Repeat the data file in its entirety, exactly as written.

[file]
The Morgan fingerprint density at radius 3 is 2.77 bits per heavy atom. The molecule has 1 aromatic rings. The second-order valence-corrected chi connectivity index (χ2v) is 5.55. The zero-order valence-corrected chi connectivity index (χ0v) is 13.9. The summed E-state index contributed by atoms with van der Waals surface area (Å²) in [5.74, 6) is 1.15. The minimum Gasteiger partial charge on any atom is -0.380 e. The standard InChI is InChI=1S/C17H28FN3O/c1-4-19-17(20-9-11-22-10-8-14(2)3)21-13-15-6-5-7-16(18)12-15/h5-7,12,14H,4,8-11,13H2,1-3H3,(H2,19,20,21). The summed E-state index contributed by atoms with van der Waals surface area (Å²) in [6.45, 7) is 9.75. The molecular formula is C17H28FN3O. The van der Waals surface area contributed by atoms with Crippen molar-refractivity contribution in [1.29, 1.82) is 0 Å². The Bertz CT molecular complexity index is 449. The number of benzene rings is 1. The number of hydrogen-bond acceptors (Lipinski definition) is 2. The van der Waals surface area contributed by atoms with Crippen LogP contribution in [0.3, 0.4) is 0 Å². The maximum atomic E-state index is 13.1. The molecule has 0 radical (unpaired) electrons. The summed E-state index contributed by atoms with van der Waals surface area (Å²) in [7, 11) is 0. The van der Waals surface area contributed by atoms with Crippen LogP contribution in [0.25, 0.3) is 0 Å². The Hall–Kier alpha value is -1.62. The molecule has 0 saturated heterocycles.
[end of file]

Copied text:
The Morgan fingerprint density at radius 3 is 2.77 bits per heavy atom. The molecule has 1 aromatic rings. The second-order valence-corrected chi connectivity index (χ2v) is 5.55. The zero-order valence-corrected chi connectivity index (χ0v) is 13.9. The summed E-state index contributed by atoms with van der Waals surface area (Å²) in [5.74, 6) is 1.15. The minimum Gasteiger partial charge on any atom is -0.380 e. The standard InChI is InChI=1S/C17H28FN3O/c1-4-19-17(20-9-11-22-10-8-14(2)3)21-13-15-6-5-7-16(18)12-15/h5-7,12,14H,4,8-11,13H2,1-3H3,(H2,19,20,21). The summed E-state index contributed by atoms with van der Waals surface area (Å²) in [6.45, 7) is 9.75. The molecular formula is C17H28FN3O. The van der Waals surface area contributed by atoms with Crippen molar-refractivity contribution in [1.29, 1.82) is 0 Å². The Bertz CT molecular complexity index is 449. The number of benzene rings is 1. The number of hydrogen-bond acceptors (Lipinski definition) is 2. The van der Waals surface area contributed by atoms with Crippen LogP contribution in [0.3, 0.4) is 0 Å². The maximum atomic E-state index is 13.1. The molecule has 0 radical (unpaired) electrons. The summed E-state index contributed by atoms with van der Waals surface area (Å²) in [7, 11) is 0. The van der Waals surface area contributed by atoms with Crippen LogP contribution in [0.25, 0.3) is 0 Å². The Hall–Kier alpha value is -1.62. The molecule has 0 saturated heterocycles.